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Rome | Cartersville | Dalton | Cedartown | Adairsville   John Anderson Service Co 519 Pine St, Calhoun, GA 30701                                (706) 629-0749
Energy Efficient Lighting
What are LEDs? LEDs, or light–emitting diodes, are semiconductor devices that produce visible light when an electrical current passed through them. LEDs are a type of Solid State Lighting (SSL), as are organic light–emitting diodes (OLEDs) and light–emitting polymers (LEPs).
LED Lighting
Basics of LED Lighting The useful life of LED lighting products is defined differently than that of other light sources, such as incandescent or CFL. This is because LEDs typically do not “burn out” or fail. Instead, they experience lumen depreciation, where the amount of light produced decreases and light color appearance can shift over time. Instead of basing the useful life of an LED product on the time it takes for 50% of a large group of lamps to burn out (as is the case with traditional sources), LED product “lifetime” is set based on a prediction of when the light output decreases 30 percent.
For a Energy Star Light blub purchasing guide. Click here 
CFL Lighting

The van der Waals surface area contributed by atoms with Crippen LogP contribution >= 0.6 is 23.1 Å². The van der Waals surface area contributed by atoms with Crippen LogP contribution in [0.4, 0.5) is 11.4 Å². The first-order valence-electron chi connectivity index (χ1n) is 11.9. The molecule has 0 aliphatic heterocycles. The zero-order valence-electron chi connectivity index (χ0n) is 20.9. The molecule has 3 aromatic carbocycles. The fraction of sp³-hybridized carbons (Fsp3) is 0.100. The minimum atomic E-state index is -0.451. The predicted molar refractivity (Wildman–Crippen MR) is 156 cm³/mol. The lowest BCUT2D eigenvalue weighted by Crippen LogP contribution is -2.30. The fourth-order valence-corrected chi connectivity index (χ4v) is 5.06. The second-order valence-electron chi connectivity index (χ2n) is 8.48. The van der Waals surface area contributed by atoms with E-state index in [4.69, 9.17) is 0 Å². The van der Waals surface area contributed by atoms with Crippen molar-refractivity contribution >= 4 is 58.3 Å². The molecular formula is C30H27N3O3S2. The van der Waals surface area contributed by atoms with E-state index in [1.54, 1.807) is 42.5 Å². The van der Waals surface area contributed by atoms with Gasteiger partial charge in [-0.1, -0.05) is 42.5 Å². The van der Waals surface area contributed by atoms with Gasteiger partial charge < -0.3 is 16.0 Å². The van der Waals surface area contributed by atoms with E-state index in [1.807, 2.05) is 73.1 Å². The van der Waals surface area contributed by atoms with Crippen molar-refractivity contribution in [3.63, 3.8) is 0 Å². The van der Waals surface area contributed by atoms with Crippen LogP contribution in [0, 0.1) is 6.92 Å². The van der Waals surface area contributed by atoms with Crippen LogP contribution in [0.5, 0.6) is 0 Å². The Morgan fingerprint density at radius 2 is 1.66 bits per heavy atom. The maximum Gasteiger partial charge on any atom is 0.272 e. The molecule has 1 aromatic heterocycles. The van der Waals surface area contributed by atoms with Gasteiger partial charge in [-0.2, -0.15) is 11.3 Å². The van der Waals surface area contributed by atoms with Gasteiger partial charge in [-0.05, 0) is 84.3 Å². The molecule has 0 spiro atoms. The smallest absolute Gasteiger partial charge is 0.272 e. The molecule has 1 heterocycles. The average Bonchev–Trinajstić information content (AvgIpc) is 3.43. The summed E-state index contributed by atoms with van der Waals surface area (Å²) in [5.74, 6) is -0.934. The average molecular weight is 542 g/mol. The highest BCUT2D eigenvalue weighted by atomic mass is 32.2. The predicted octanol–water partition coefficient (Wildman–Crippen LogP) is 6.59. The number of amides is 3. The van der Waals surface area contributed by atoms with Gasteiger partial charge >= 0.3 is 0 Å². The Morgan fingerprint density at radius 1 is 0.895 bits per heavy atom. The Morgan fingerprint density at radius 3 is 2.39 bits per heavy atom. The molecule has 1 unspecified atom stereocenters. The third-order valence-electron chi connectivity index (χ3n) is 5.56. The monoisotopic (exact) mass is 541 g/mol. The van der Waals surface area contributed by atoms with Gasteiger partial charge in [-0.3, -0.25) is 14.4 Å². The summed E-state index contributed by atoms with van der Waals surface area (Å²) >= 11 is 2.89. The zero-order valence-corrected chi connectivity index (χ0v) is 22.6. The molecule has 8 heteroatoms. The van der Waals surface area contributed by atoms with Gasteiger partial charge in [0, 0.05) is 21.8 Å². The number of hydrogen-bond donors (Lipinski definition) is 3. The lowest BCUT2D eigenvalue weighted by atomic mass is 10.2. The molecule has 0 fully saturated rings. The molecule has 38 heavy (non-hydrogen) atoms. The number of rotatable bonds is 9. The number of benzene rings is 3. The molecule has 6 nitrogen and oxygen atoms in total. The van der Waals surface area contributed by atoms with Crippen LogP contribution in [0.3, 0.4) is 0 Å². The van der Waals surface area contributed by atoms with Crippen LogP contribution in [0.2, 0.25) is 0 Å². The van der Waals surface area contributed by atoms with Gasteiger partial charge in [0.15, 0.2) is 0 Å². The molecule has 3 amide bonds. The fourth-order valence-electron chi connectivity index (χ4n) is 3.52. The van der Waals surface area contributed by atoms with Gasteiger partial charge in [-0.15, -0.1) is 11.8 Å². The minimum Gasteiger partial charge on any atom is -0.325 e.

How CFLs Work CFLs produce light differently than incandescent bulbs. In an incandescent, electric current runs through a wire filament and heats the filament until it starts to glow. In a CFL, an electric current is driven through a tube containing argon and a small amount of mercury vapor. This generates invisible ultraviolet light that excites a fluorescent coating (called phosphor) on the inside of the tube, which then emits visible light. CFLs need a little more energy when they are first turned on, but once the electricity starts moving, CFLs use about 70% less energy than incandescent bulbs. A CFL’s ballast helps "kick start" the CFL and then regulates the current once the electricity starts flowing. This entire process typically takes 30 seconds to 3 minutes to complete, which is why CFLs take longer than other lights to become fully lit. CFLs with decorative covers like globe or reflector shapes have a unique design challenge that results in the tradeoff of a slower warm up time, which is why these CFLs take longer than bare spirals to reach full brightness. Older CFLs used large and heavy magnetic ballasts that caused a buzzing noise in some bulbs. Most CFLs today — and all ENERGY STAR certified CFLs — use electronic ballasts, which do not buzz or hum.
Large CFL Bulb
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Check out this video from EnergyStar For helpful tips on light Blubs